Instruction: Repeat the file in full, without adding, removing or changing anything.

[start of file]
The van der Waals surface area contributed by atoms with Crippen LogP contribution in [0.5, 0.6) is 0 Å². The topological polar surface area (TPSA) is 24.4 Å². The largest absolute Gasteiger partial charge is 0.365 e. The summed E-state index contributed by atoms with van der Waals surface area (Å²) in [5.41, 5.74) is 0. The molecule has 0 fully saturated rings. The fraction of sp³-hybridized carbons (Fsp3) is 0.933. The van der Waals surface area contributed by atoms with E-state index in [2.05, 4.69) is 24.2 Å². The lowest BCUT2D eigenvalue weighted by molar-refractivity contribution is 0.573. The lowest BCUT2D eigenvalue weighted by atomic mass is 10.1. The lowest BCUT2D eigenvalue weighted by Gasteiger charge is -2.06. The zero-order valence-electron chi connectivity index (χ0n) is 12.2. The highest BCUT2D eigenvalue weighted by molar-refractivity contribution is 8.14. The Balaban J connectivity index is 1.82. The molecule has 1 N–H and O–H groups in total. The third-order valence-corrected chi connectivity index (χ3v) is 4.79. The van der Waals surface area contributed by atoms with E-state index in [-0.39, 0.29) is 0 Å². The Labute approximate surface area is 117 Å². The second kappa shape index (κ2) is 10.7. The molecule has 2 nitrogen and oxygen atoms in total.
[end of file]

The van der Waals surface area contributed by atoms with Crippen LogP contribution in [0.5, 0.6) is 0 Å². The topological polar surface area (TPSA) is 24.4 Å². The largest absolute Gasteiger partial charge is 0.365 e. The summed E-state index contributed by atoms with van der Waals surface area (Å²) in [5.41, 5.74) is 0. The molecule has 0 fully saturated rings. The fraction of sp³-hybridized carbons (Fsp3) is 0.933. The van der Waals surface area contributed by atoms with E-state index in [2.05, 4.69) is 24.2 Å². The lowest BCUT2D eigenvalue weighted by molar-refractivity contribution is 0.573. The lowest BCUT2D eigenvalue weighted by atomic mass is 10.1. The lowest BCUT2D eigenvalue weighted by Gasteiger charge is -2.06. The zero-order valence-electron chi connectivity index (χ0n) is 12.2. The highest BCUT2D eigenvalue weighted by molar-refractivity contribution is 8.14. The Balaban J connectivity index is 1.82. The molecule has 1 N–H and O–H groups in total. The third-order valence-corrected chi connectivity index (χ3v) is 4.79. The van der Waals surface area contributed by atoms with E-state index in [-0.39, 0.29) is 0 Å². The Labute approximate surface area is 117 Å². The second kappa shape index (κ2) is 10.7. The molecule has 2 nitrogen and oxygen atoms in total.